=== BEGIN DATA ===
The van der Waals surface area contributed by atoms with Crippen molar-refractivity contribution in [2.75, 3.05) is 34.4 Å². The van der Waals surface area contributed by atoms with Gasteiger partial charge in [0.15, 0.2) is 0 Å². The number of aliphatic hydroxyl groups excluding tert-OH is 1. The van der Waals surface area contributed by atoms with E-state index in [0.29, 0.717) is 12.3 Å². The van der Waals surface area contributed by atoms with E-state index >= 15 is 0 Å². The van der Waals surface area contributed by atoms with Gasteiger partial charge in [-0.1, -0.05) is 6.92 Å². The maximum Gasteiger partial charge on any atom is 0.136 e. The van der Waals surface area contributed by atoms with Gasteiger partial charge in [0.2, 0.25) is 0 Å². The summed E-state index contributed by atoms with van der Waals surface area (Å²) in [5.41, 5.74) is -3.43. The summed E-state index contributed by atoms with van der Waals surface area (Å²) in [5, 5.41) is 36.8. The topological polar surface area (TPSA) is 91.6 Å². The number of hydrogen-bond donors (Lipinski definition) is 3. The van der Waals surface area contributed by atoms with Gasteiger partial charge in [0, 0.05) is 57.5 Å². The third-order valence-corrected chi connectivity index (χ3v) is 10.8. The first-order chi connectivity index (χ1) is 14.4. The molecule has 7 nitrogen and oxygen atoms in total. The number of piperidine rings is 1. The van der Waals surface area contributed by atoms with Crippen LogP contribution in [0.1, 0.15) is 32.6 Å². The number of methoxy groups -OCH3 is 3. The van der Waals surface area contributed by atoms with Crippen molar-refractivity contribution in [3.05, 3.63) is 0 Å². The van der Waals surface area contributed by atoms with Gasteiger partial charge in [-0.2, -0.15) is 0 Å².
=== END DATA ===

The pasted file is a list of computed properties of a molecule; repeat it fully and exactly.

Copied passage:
The van der Waals surface area contributed by atoms with Crippen molar-refractivity contribution in [2.75, 3.05) is 34.4 Å². The van der Waals surface area contributed by atoms with Gasteiger partial charge in [0.15, 0.2) is 0 Å². The number of aliphatic hydroxyl groups excluding tert-OH is 1. The van der Waals surface area contributed by atoms with E-state index in [0.29, 0.717) is 12.3 Å². The van der Waals surface area contributed by atoms with E-state index >= 15 is 0 Å². The van der Waals surface area contributed by atoms with Gasteiger partial charge in [-0.1, -0.05) is 6.92 Å². The maximum Gasteiger partial charge on any atom is 0.136 e. The van der Waals surface area contributed by atoms with Gasteiger partial charge in [0.2, 0.25) is 0 Å². The summed E-state index contributed by atoms with van der Waals surface area (Å²) in [5.41, 5.74) is -3.43. The summed E-state index contributed by atoms with van der Waals surface area (Å²) in [5, 5.41) is 36.8. The topological polar surface area (TPSA) is 91.6 Å². The number of hydrogen-bond donors (Lipinski definition) is 3. The van der Waals surface area contributed by atoms with Gasteiger partial charge in [0, 0.05) is 57.5 Å². The third-order valence-corrected chi connectivity index (χ3v) is 10.8. The first-order chi connectivity index (χ1) is 14.4. The molecule has 7 nitrogen and oxygen atoms in total. The number of piperidine rings is 1. The van der Waals surface area contributed by atoms with Crippen LogP contribution in [0.1, 0.15) is 32.6 Å². The number of methoxy groups -OCH3 is 3. The van der Waals surface area contributed by atoms with Crippen molar-refractivity contribution in [3.05, 3.63) is 0 Å². The van der Waals surface area contributed by atoms with Gasteiger partial charge in [-0.2, -0.15) is 0 Å².